Words Are Anchors… Or Only Clouds?

Words matter. We hear it all the time. We experience it all the time. We can be in the midst of a fantastic day and then BOOM, some words happen and we become completely thrown off. Maybe the words were a sharp criticism or back-handed compliment. Maybe they were a flirtation that you never expected. Maybe it was a social media post not necessarily aimed at you, but it hit home so hard that you can’t ignore it. Words anchor us to meaning. If you’re like me, you walk around (or run, or sit Zazen) and ruminate about words from time to time.

In the last few years, I have learned that resilience is perhaps the most valuable skill in my life. Resilience, Emotional Intelligence, grit, mindfulness, whatever we’re calling it this week, is the skillset that we use to bounce back from a setback to be able to focus on what is going on right now.

I mentioned earlier that words anchor us to meaning. To expand on that, think about the words that people have used to describe us or to give us feedback. If you’re like me, at least some of those words have stuck and turned into labels – some good and some bad. But either way, they anchor us and limit our possibilities. I have always been on the thin side with a slight frame, which my family lovingly referred to as “skinny.” Now 40 years later, I still doubt my athletic ability before going out for a long run or a soccer match. Will I be strong enough to compete?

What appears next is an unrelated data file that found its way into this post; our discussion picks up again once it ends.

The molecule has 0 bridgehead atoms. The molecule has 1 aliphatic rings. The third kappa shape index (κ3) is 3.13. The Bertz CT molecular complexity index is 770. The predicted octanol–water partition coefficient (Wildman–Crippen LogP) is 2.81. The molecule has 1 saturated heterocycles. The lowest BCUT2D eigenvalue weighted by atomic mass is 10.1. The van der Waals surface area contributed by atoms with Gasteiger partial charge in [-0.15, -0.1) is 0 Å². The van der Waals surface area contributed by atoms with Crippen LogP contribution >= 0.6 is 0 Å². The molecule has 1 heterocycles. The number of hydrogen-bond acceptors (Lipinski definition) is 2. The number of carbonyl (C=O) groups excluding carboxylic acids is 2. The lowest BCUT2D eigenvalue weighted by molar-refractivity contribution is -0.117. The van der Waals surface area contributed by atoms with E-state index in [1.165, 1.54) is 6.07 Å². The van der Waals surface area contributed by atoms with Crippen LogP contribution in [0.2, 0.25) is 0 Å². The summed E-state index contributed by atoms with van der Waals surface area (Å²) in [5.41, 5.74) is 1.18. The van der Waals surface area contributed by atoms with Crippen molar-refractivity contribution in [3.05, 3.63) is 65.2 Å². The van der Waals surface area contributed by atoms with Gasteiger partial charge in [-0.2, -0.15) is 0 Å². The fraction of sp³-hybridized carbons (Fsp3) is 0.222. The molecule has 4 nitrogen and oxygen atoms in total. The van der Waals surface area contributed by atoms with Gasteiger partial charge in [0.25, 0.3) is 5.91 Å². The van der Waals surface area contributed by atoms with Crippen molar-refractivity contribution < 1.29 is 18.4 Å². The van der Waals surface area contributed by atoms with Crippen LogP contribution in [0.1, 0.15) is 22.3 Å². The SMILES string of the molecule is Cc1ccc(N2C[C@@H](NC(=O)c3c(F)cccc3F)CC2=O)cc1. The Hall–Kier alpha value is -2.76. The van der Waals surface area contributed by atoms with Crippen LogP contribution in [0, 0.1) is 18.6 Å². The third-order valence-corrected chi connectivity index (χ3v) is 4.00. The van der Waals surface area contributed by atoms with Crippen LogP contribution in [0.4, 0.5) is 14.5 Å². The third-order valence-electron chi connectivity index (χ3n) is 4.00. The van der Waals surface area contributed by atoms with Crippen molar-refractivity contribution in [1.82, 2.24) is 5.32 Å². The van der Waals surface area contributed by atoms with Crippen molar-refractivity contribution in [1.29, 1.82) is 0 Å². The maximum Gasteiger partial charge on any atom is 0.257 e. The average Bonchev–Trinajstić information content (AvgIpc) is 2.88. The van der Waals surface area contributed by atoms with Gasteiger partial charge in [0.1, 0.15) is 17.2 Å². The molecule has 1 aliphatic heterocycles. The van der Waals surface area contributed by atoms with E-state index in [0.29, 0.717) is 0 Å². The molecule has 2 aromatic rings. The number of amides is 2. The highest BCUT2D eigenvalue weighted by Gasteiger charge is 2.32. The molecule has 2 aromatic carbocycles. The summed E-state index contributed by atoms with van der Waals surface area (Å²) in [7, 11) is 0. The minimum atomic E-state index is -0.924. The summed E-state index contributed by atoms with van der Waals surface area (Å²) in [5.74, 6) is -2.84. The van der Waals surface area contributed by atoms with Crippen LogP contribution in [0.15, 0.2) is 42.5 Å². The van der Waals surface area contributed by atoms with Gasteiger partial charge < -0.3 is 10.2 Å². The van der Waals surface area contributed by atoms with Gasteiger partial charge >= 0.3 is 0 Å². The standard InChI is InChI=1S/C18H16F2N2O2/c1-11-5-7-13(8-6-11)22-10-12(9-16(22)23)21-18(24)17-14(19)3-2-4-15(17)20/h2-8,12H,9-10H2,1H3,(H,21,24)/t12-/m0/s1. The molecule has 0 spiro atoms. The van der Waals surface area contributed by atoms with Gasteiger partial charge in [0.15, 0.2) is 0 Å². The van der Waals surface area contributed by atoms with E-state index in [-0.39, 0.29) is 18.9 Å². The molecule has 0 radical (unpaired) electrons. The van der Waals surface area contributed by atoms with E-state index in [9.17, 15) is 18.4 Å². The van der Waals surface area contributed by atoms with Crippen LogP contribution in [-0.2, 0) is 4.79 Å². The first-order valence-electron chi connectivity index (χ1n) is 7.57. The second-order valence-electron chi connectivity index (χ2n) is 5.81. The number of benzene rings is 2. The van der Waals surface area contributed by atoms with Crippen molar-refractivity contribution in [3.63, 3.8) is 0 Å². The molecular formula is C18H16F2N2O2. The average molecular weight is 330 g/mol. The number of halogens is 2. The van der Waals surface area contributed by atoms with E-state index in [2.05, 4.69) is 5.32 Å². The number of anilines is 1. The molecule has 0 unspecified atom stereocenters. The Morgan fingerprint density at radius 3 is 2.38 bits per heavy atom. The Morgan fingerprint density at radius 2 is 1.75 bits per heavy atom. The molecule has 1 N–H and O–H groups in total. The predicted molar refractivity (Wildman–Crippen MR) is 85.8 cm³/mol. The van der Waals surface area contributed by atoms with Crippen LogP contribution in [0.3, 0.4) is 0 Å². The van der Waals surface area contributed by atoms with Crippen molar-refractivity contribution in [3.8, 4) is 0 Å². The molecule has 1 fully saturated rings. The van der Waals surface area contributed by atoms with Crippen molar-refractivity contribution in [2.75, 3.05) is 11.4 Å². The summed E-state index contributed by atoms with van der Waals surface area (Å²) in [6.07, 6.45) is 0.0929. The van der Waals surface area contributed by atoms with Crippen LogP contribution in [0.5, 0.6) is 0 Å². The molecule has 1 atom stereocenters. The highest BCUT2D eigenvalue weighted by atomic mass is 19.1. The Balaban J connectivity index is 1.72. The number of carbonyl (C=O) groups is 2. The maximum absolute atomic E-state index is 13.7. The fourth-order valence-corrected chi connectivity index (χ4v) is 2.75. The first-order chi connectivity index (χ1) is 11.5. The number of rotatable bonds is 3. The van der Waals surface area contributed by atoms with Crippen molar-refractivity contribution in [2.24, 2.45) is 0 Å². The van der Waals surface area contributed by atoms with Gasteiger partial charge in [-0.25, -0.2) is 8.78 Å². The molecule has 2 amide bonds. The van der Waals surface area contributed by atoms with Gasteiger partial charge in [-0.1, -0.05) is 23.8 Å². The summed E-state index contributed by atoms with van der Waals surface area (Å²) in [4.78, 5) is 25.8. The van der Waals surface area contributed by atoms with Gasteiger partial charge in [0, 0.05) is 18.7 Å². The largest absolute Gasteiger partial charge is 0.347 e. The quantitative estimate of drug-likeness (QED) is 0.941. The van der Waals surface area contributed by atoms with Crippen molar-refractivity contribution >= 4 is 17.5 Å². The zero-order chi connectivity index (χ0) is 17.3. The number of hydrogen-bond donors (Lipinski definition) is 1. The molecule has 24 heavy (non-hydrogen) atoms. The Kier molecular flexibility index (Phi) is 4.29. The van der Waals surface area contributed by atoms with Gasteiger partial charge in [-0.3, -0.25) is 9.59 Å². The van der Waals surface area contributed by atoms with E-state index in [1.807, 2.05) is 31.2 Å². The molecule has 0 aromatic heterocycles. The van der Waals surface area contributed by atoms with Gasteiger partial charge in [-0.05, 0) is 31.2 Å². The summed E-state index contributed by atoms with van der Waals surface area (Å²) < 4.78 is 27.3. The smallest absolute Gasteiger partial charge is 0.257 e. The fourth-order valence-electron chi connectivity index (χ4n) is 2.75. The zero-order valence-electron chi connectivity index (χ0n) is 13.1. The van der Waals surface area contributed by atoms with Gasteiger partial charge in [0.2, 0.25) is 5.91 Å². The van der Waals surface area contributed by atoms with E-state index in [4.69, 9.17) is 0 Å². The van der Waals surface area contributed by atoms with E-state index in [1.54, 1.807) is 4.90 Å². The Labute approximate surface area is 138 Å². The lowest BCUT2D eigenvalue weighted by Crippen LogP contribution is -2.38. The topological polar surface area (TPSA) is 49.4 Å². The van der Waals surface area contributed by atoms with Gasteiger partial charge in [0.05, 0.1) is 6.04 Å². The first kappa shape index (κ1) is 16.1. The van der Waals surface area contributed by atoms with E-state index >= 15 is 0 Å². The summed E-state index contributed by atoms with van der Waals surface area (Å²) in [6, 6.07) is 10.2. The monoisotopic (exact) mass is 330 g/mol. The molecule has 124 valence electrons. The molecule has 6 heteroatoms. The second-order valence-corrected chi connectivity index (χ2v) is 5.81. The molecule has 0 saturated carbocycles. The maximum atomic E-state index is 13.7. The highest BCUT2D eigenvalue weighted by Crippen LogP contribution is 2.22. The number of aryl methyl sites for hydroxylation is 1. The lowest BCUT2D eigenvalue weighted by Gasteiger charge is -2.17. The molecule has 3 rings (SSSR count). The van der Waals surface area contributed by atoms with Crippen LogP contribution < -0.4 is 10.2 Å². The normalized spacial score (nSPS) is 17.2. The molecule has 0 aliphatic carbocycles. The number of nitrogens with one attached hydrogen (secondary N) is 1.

One of the ways I’ve recently been able to build resilience around words is to think of them as clouds. Clouds are amazing. They can be beautiful formations in the sky or a grey blanket between the sun and us terrestrial beings. They can provide life-affirming rain or life-threatening lightening. But as with all of these cases, clouds change. Today’s dreary morning is this evening’s sky-on-fire sunset. Like clouds, words are impermanent. While words may represent “reality” right now and they should be given appropriate attention, the situation can and will change.

Interestingly, I’ve also been thinking about my words; especially, my words for others. Even though I’m building resilience to words by imagining them as wispy clouds moving across the sky, I have to recognize that other people aren’t where I am. So these days, I’m being careful to not anchor anyone with my words. I’m finding that it really doesn’t take that much extra time or care. Instead of, “You always do this,” I’m offering up, “I noticed that this happened when I did X.” I am finding that simple adjustments to my words are enriching my relationships because… words matter.

Our Devices are Probably Listening to Us

You have probably seen the Facebook / cat food test on YouTube. Now, I am no conspiracy theorist. I don’t wear a tinfoil hat and as a law-abiding citizen, I’m not terribly concerned about Big Brother or Big Data or whatever the next Big thing is. But still. It is creepy to think about. In spite of Facebook’s continued assertions to the contrary, it seems to keep coming up for us. My wife – who has designated herself as our family’s Facebook liaison (more on this in a minute) – has observed it repeatedly in the last several months. She has a conversation about some product or service that we don’t currently use, and then she starts getting ads about the product or service on Facebook within 24 hours.

Listening Devices